Age UK and E.On energy deals for the elderly to be investigated by Ofgem

The Sun alleges that Age UK accepted £6 million a year from E.On to "push expensive targets to the elderly"

Age UK is being investigated by energy watchdog Ofgem over claims that it promoted unfavourable energy deals to the elderly for cash.

The Sun alleges that Age UK accepted £6 million a year from E.On to "push expensive targets to the elderly".

The paper claims that the E.On rate promoted by Age UK saw pensioners pay £1,049 for a year's fuel - £245 more than on E.On's cheapest rate.

Age UK has rejected these claims. A spokesman said: “We strongly reject the allegations and interpretation of figures in this article."

E.On said its tarrifs were priced according to the market.

“We always work to make sure our tariffs, for all customers, are competitively priced and that is further evidenced by the fact that our current Age UK tariff was the UK's cheapest product of its type in the UK when it was launched, a two-year fixed deal, and when we launched our current one-year fixed product, it was also the cheapest in the UK," E.On said.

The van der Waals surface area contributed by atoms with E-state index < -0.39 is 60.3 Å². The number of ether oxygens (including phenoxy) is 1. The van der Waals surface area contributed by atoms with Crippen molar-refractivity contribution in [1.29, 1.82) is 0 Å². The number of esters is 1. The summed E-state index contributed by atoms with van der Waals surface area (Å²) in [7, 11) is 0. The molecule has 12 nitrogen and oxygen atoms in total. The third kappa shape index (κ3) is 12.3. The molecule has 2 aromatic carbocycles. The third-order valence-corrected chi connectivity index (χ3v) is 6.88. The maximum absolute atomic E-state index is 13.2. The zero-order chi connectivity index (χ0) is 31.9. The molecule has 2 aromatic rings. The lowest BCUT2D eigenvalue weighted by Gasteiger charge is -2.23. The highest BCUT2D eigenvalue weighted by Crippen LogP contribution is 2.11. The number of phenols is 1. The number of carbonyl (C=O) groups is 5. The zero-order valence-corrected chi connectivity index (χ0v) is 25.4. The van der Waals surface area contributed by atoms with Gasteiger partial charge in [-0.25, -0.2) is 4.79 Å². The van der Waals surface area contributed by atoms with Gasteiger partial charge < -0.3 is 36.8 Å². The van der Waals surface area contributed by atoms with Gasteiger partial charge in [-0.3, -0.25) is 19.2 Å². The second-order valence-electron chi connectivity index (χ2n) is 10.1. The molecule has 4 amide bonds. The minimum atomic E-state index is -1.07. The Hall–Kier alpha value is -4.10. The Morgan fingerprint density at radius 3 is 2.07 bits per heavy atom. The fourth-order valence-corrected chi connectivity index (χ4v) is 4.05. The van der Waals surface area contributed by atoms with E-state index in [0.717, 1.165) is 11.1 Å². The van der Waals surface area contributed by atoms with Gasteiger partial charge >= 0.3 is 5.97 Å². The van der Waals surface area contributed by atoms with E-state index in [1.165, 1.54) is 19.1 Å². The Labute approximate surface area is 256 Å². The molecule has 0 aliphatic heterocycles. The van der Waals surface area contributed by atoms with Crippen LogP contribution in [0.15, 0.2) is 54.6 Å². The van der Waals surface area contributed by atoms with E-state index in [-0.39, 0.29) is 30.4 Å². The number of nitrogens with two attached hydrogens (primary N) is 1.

The Independent has contacted E.On and Age UK for comment.

More than 150,000 customers are on the fixed price deal, according to reports. 

Simon Read, the Independent's personal finance editor, said many elderly people prefer fixed rates as it gives them more certainty about bill payments.

Read said it is standard practice for charities to take a cut from referrals.

"The fact that Age UK made money for each referral is standard industry practice," Read said. "Promoting things is fine, selling an unfair deal is not."

 

 

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